The best news is that there are organizations and groups of dedicated people who are working hard to save some of these boats. Deal Island Skipjack Preservation has been involved in the restorations of Kathryn and Helen Virginia and now is working on George W. Collier. The Coastal Heritage Alliance has been instrumental in restorations of quite a few of the boats.
[MB] HOW DID YOU GET INTERESTED IN SKIPJACKS?
[CCM] I’m a transplanted Pennsylvanian who had absolutely no experience with boating or sailing before moving to the Eastern Shore in 1999. A friend was visiting in the fall of 2001 and we saw in the newspaper’s calendar of events that the Skipjack Nathan of Dorchester had a public sail that day. We went out for a sail and I volunteered for crew training the next spring. I fell in love with the boat and ended up spending thirteen seasons on her.
Traveling around the Chesapeake Bay on the Nathan for races or special events, I came into contact with many of the other skipjacks. These wooden boats with their raked masts and huge main sails always struck me as so beautiful and unique. I wanted to help keep them alive.
[MB] SEEMS LIKE EACH SKIPJACK HAS A STORY. WHAT ARE SOME OF YOUR FAVORITES?
[CCM] Some of the skipjacks date back more than a hundred years and have wonderful histories, although many of the early stories have been lost to time. A lot of the skipjacks have had numerous lives.
George W. Collier was built in 1900 at Deal Island and worked for more than half a century as a dredge boat before being bought by Allegheny Beverage Corporation. They renamed her Allegheny, rebuilt her and used her as a promotional vessel for the company. The City of Norfolk later acquired her, renamed her Norfolk, and used her to train Sea Scouts and as an ambassador for the city. Next she went to a non-profit organization that planned to restore her, but ended up letting her sit on land in Cape Charles, Virginia, for years. Now, Deal Island Skipjack Preservation has brought her back home to Deal Island for restoration, including her original name!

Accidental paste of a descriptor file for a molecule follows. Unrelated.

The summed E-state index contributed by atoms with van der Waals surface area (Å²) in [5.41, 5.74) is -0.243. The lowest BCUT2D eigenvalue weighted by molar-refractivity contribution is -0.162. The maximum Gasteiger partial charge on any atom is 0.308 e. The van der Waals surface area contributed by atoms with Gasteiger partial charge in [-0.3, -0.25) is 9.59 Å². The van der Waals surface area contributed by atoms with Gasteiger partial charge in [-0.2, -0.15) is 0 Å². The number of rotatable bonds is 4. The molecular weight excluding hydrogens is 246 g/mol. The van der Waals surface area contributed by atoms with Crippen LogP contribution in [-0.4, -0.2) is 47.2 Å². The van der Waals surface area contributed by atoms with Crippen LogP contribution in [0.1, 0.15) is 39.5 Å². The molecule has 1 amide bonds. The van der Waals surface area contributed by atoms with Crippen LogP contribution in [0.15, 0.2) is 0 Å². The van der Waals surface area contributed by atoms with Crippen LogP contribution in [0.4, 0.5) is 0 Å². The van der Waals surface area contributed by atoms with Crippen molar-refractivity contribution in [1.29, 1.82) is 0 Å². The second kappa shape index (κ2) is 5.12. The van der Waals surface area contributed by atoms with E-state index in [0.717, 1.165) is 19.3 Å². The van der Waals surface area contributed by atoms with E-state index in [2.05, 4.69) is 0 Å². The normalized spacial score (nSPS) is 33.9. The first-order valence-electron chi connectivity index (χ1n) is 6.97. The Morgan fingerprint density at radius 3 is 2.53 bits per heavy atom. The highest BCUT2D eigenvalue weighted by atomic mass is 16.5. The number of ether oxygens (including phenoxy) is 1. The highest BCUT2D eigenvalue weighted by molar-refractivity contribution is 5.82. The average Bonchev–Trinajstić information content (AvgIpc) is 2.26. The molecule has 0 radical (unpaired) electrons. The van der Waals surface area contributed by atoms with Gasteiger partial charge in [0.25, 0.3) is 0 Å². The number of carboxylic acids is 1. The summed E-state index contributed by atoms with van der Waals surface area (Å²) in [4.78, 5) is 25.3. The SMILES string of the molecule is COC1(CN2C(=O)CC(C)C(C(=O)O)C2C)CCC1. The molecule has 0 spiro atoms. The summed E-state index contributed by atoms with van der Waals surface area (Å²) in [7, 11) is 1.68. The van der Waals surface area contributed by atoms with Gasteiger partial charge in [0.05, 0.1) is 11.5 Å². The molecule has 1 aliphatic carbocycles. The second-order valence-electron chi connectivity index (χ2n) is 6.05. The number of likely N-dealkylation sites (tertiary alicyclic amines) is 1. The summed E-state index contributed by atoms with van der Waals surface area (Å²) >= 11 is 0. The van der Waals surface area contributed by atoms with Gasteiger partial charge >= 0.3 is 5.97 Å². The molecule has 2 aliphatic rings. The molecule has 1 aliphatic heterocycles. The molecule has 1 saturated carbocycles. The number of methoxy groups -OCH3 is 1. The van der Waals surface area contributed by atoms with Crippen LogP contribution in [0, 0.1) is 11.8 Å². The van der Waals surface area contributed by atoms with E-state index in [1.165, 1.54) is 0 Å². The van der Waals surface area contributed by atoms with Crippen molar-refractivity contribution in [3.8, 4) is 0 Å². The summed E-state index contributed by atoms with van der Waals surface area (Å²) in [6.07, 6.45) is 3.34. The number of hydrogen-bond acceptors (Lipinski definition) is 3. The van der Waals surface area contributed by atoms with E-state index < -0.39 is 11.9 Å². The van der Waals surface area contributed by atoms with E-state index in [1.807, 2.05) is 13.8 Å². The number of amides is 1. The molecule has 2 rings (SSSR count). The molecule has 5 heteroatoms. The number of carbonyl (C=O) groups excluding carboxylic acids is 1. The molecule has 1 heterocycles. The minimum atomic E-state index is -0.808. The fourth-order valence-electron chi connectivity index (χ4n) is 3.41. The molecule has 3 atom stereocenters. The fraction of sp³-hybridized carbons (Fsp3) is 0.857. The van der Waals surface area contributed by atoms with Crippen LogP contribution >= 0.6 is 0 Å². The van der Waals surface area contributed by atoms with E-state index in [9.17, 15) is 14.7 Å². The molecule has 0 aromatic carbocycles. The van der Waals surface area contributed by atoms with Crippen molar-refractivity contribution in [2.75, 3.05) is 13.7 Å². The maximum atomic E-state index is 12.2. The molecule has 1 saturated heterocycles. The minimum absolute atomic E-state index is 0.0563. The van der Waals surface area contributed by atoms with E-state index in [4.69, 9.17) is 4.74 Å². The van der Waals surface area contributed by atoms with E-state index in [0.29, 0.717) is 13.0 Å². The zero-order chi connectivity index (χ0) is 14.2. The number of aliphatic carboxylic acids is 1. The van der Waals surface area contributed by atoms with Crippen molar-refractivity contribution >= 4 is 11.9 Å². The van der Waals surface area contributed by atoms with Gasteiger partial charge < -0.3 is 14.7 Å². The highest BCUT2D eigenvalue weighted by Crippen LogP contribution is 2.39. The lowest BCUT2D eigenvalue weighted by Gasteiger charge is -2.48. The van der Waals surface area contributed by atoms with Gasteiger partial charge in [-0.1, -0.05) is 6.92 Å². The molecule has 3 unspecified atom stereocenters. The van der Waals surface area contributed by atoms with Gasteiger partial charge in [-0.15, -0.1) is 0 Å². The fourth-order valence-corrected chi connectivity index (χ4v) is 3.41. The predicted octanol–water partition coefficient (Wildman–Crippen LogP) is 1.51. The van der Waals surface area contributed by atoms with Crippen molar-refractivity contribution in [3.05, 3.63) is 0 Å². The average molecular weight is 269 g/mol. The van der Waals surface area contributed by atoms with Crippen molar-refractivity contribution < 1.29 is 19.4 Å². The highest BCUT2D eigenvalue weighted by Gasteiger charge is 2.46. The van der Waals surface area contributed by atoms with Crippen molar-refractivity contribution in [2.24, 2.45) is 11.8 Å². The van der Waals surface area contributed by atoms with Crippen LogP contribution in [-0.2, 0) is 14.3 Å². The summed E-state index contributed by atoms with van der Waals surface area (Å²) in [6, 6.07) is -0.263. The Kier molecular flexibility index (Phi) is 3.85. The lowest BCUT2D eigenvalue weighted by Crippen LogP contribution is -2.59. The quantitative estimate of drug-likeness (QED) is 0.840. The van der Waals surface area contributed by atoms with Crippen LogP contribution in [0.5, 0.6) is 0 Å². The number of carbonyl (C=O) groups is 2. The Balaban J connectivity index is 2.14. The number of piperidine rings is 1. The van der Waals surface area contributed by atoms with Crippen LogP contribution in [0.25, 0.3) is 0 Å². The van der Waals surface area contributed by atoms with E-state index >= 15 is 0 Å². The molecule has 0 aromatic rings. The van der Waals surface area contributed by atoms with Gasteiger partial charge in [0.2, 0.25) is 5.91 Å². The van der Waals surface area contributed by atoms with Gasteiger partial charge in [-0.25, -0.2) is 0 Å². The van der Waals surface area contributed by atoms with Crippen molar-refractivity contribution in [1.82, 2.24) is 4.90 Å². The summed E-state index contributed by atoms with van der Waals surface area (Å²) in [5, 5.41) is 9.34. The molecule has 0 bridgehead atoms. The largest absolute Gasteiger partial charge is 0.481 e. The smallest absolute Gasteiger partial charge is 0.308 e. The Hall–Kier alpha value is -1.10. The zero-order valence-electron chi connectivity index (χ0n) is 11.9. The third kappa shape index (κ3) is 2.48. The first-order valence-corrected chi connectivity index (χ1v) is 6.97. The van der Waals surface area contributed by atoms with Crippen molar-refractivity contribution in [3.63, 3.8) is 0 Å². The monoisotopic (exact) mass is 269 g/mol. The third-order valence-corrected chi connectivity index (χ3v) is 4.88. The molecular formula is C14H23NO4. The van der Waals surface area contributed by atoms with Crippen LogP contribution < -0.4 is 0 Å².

Barbara Batchelder is one of the few that have lived just one life. She was built in 1956 by Bronza Parks in Dorchester County as a private yacht for Irénée du Pont Jr. and Mr. du Pont, now in his mid-90s, not only still owns and sails her out of Rock Hall, but still owns the 1936 Oldsmobile he drove down to meet with Bronza to arrange for the skipjack’s construction.
Anna McGarvey is one of the youngest skipjacks. She was built in 1981. They were completely rebuilding the skipjack Minnie V alongside of her at the same time and rumor has it that they lost track of which boat was which. Once completed, Anna McGarvey only dredged for a short time. After one of her crewmembers drowned, she was donated to the state of Maryland and used for the oyster propagation program until 1988. It was on her deck that Governor Harry Hughes made the skipjack the official state boat of Maryland! After sitting as a land exhibit since 1999 at the Chesapeake Heritage and Visitor Center on Kent Island, a waterman bought Anna McGarvey and brought her down to Cambridge last year. She’s now being restored, with plans to put her back to work as a commercial dredge boat.